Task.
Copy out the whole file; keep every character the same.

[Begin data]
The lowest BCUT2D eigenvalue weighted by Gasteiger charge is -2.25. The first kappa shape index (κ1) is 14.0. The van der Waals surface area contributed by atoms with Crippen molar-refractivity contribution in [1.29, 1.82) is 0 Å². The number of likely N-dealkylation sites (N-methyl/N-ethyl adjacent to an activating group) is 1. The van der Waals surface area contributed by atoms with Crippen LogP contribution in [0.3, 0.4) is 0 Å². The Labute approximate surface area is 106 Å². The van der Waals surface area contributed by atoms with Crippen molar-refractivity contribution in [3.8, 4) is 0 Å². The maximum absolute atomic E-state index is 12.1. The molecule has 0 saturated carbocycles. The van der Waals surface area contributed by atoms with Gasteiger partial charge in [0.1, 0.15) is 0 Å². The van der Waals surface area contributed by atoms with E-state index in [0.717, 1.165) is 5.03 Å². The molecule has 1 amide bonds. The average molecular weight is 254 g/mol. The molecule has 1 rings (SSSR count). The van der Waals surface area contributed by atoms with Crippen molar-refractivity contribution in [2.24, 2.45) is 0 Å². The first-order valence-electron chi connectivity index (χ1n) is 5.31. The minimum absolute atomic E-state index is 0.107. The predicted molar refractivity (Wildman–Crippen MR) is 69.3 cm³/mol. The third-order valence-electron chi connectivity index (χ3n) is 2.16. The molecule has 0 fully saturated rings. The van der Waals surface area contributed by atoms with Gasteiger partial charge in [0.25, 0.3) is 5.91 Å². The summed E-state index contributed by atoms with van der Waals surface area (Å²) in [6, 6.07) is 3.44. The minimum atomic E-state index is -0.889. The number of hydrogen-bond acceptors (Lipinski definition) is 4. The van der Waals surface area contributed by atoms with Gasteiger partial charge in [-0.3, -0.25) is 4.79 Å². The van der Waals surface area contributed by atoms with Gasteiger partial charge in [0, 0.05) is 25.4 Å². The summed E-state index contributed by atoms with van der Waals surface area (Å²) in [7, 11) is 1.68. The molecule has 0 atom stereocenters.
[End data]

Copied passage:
The lowest BCUT2D eigenvalue weighted by Gasteiger charge is -2.25. The first kappa shape index (κ1) is 14.0. The van der Waals surface area contributed by atoms with Crippen molar-refractivity contribution in [1.29, 1.82) is 0 Å². The number of likely N-dealkylation sites (N-methyl/N-ethyl adjacent to an activating group) is 1. The van der Waals surface area contributed by atoms with Crippen LogP contribution in [0.3, 0.4) is 0 Å². The Labute approximate surface area is 106 Å². The van der Waals surface area contributed by atoms with Crippen molar-refractivity contribution in [3.8, 4) is 0 Å². The maximum absolute atomic E-state index is 12.1. The molecule has 0 saturated carbocycles. The van der Waals surface area contributed by atoms with Gasteiger partial charge in [0.1, 0.15) is 0 Å². The van der Waals surface area contributed by atoms with E-state index in [0.717, 1.165) is 5.03 Å². The molecule has 1 amide bonds. The average molecular weight is 254 g/mol. The molecule has 1 rings (SSSR count). The van der Waals surface area contributed by atoms with Crippen molar-refractivity contribution in [2.24, 2.45) is 0 Å². The first-order valence-electron chi connectivity index (χ1n) is 5.31. The minimum absolute atomic E-state index is 0.107. The predicted molar refractivity (Wildman–Crippen MR) is 69.3 cm³/mol. The third-order valence-electron chi connectivity index (χ3n) is 2.16. The molecule has 0 fully saturated rings. The van der Waals surface area contributed by atoms with Gasteiger partial charge in [0.25, 0.3) is 5.91 Å². The summed E-state index contributed by atoms with van der Waals surface area (Å²) in [6, 6.07) is 3.44. The minimum atomic E-state index is -0.889. The number of hydrogen-bond acceptors (Lipinski definition) is 4. The van der Waals surface area contributed by atoms with Gasteiger partial charge in [-0.3, -0.25) is 4.79 Å². The van der Waals surface area contributed by atoms with Gasteiger partial charge in [0, 0.05) is 25.4 Å². The summed E-state index contributed by atoms with van der Waals surface area (Å²) in [7, 11) is 1.68. The molecule has 0 atom stereocenters.